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Daring pairings

18 Jun 2010 by Linda Murphy

Purple pager Evan Goldstein is at it again, applying his Master Sommelier skills and deep knowledge of wine and food pairing to a new book, Daring Pairings: A Master Sommelier Matches Distinctive Wines with Recipes from His Favorite Chefs (University of California Press, $34.95/£24.95).

Goldstein, who learned to cook from his mother, the celebrated San Francisco chef Joyce Goldstein, earned his MS, then supplied his expertise to a host of wine companies, including Seagram Chateau & Estates Wines, Diageo, Allied Domecq and Beam Wine Estates. Now he's a principal at Full Circle Wine Solutions in San Francisco, which offers wine and spirits education and hospitality training.

Daring Pairings is Goldstein's follow-up to Perfect Pairings, published in 2006, in which he explained, in great detail, how various wines of the world match - or don't - with certain ingredients and preparation methods.

In this new book, Goldstein spreads his wings, taking 36 non-mainstream wines and matching them with recipes contributed by acclaimed US restaurant chefs, including Hubert Keller, Suzanne Goin, David Kinch, Cindy Pawlcyn, Dan Barber and Tom Douglas. Yet the wines come first - Txakoli, Mencia, Trebbiano, Cinsault, Albarino, Arneis, Aglianico, Carmenere, Garganega, Mourvèdre, Pinotage and Xinomavro among them - with the chefs creating dishes to suit the wines, and not vice versa.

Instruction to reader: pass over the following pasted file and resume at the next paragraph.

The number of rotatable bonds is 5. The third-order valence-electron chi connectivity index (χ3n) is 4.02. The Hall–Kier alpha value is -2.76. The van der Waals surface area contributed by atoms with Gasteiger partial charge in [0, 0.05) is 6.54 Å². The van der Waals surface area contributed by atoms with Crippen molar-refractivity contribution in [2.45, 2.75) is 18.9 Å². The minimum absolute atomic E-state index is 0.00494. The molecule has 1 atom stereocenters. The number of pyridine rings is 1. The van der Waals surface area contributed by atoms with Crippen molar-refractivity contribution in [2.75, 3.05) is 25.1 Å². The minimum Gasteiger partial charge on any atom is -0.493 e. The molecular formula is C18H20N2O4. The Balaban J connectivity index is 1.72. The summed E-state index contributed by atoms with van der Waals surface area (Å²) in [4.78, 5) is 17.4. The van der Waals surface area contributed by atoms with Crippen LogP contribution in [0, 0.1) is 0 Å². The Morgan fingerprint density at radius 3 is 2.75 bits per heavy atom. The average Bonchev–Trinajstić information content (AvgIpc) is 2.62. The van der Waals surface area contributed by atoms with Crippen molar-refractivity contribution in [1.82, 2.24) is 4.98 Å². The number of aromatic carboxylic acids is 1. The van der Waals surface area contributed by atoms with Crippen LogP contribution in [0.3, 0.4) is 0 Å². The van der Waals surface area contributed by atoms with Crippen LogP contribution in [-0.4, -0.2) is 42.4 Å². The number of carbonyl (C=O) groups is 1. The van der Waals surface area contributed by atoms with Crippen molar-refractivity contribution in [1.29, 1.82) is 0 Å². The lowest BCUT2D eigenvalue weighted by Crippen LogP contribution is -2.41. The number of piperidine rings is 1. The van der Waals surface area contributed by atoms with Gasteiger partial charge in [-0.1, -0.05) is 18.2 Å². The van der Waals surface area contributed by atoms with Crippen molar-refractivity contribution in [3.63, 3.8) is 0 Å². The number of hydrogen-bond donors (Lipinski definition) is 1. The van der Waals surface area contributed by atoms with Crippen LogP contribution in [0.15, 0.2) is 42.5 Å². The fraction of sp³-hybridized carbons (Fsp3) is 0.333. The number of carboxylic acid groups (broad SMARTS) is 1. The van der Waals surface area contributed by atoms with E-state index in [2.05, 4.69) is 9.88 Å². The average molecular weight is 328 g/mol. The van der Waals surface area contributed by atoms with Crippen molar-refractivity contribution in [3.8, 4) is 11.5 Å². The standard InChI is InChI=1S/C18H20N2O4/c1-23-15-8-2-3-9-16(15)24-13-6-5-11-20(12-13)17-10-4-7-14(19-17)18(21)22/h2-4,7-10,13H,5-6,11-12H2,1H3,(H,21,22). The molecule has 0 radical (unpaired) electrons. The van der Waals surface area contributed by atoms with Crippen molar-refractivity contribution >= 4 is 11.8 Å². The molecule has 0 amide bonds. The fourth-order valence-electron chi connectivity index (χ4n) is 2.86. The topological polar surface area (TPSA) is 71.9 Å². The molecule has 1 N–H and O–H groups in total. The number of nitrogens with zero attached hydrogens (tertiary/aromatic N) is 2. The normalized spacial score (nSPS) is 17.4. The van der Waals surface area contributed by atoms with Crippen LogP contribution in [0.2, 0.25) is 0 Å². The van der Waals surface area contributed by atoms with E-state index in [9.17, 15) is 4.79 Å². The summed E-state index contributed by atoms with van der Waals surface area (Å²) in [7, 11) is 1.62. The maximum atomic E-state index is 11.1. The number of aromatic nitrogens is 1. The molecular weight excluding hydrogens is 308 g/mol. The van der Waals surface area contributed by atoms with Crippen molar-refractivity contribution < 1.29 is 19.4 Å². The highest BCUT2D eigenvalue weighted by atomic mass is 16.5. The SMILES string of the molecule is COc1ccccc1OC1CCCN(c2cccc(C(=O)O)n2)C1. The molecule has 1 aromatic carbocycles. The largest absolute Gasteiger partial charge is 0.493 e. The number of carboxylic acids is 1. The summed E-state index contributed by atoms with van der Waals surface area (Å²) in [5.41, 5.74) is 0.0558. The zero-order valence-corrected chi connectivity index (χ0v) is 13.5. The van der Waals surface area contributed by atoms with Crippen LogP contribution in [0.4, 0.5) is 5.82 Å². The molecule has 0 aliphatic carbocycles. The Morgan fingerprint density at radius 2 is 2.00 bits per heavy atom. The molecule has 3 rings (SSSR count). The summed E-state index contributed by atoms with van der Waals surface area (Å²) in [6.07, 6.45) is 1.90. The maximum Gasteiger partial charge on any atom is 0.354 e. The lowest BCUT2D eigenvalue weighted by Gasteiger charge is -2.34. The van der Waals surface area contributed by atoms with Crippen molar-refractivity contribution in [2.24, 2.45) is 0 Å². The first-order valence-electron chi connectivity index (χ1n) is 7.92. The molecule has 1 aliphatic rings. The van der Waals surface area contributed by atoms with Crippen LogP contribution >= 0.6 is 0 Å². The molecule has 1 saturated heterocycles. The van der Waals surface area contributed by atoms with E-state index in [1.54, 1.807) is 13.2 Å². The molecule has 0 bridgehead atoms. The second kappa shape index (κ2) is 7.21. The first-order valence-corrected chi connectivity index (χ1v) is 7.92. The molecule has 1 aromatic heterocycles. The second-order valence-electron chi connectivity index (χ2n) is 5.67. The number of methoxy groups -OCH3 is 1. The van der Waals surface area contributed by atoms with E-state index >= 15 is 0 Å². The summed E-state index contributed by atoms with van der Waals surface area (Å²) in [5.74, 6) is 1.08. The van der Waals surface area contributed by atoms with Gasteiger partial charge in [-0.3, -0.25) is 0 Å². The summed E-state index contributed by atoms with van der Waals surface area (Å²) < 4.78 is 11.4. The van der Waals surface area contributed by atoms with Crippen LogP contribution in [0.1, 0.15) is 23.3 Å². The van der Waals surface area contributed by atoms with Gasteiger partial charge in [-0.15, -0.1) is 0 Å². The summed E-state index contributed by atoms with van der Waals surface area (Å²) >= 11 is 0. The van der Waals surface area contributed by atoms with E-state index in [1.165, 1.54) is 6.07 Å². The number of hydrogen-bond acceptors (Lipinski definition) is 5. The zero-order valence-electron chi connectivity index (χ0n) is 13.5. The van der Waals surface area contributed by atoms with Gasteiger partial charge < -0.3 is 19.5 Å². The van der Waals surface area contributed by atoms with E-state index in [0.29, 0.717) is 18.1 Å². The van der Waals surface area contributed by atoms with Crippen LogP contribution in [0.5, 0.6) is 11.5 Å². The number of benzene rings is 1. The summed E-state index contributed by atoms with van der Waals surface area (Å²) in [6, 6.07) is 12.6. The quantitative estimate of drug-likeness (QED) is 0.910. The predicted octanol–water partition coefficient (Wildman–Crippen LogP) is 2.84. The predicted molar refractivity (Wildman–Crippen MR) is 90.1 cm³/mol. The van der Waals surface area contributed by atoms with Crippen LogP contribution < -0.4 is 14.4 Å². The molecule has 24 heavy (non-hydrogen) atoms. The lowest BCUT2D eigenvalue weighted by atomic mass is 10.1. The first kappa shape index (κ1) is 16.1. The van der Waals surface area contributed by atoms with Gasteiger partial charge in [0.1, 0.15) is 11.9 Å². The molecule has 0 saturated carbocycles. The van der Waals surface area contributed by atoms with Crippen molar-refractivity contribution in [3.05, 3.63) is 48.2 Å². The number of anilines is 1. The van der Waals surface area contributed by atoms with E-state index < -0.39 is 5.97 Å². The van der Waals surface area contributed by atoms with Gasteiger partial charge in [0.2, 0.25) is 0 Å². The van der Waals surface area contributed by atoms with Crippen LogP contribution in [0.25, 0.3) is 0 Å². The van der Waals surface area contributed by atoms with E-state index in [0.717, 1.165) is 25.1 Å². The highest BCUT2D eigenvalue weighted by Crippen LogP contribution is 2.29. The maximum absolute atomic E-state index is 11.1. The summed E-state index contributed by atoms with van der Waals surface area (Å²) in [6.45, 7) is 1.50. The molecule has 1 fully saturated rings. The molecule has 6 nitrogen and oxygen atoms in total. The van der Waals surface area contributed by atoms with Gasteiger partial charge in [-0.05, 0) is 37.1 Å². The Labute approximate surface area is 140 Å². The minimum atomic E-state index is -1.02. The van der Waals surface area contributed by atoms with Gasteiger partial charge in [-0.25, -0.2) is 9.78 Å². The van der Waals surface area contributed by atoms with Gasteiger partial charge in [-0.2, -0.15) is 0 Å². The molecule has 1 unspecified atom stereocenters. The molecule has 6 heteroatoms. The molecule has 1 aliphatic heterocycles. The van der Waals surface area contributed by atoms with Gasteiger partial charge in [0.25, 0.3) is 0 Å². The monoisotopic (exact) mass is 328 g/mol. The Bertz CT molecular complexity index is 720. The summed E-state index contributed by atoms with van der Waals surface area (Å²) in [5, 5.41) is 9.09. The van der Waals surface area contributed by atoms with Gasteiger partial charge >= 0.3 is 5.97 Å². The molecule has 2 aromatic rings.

Each variety has its own chapter, which includes the grape's history, alternative names, aroma and flavour profiles, where it's grown, the culinary ingredients that complement it (and don't), and notes on the factors involved in the growing and vinifying of the wine. The recipe that follows each wine type pairs with the wine, and Goldstein makes specific brand recommendations, broken down by price.

Daring Pairings is terrific for those who choose the wine first, then decide which dish to serve with it. Goldstein shows them how, and why. Yet it's also a valuable primer for anyone wanting to learn about obscure wines (obscure at least in their parts of the world), even if they aren't interesting in wine and food matching. Verdejo with shrimp tartine with fava bean, almond and mint pesto, anyone?

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